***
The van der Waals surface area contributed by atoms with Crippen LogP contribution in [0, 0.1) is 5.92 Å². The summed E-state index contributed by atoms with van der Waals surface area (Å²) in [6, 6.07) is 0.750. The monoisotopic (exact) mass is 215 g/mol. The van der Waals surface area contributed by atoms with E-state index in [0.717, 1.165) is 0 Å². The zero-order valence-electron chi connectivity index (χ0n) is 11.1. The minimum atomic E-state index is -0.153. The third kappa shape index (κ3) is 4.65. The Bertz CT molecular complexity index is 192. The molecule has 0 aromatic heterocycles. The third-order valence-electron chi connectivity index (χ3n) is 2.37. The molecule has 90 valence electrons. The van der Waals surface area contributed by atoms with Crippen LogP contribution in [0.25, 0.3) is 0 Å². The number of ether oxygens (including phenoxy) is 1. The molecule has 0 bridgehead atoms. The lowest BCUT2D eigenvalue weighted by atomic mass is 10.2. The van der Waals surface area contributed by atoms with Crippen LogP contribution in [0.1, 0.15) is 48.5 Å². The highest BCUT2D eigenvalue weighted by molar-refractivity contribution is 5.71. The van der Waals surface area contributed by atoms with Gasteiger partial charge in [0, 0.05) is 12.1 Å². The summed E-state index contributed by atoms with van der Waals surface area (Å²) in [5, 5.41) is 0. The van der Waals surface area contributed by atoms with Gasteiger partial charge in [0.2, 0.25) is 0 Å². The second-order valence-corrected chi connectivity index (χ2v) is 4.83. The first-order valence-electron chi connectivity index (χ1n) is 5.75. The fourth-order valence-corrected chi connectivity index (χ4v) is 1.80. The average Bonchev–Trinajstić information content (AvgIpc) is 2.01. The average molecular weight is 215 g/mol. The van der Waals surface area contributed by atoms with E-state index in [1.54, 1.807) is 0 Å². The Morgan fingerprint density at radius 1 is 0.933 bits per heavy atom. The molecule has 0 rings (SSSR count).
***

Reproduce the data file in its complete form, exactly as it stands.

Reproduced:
The van der Waals surface area contributed by atoms with Crippen LogP contribution in [0, 0.1) is 5.92 Å². The summed E-state index contributed by atoms with van der Waals surface area (Å²) in [6, 6.07) is 0.750. The monoisotopic (exact) mass is 215 g/mol. The van der Waals surface area contributed by atoms with E-state index in [0.717, 1.165) is 0 Å². The zero-order valence-electron chi connectivity index (χ0n) is 11.1. The minimum atomic E-state index is -0.153. The third kappa shape index (κ3) is 4.65. The Bertz CT molecular complexity index is 192. The molecule has 0 aromatic heterocycles. The third-order valence-electron chi connectivity index (χ3n) is 2.37. The molecule has 90 valence electrons. The van der Waals surface area contributed by atoms with Crippen LogP contribution in [0.25, 0.3) is 0 Å². The number of ether oxygens (including phenoxy) is 1. The molecule has 0 bridgehead atoms. The lowest BCUT2D eigenvalue weighted by atomic mass is 10.2. The van der Waals surface area contributed by atoms with Crippen LogP contribution in [0.1, 0.15) is 48.5 Å². The highest BCUT2D eigenvalue weighted by molar-refractivity contribution is 5.71. The van der Waals surface area contributed by atoms with Gasteiger partial charge in [0, 0.05) is 12.1 Å². The summed E-state index contributed by atoms with van der Waals surface area (Å²) in [5, 5.41) is 0. The van der Waals surface area contributed by atoms with Gasteiger partial charge in [0.2, 0.25) is 0 Å². The second-order valence-corrected chi connectivity index (χ2v) is 4.83. The first-order valence-electron chi connectivity index (χ1n) is 5.75. The fourth-order valence-corrected chi connectivity index (χ4v) is 1.80. The average Bonchev–Trinajstić information content (AvgIpc) is 2.01. The average molecular weight is 215 g/mol. The van der Waals surface area contributed by atoms with E-state index in [1.54, 1.807) is 0 Å². The Morgan fingerprint density at radius 1 is 0.933 bits per heavy atom. The molecule has 0 rings (SSSR count).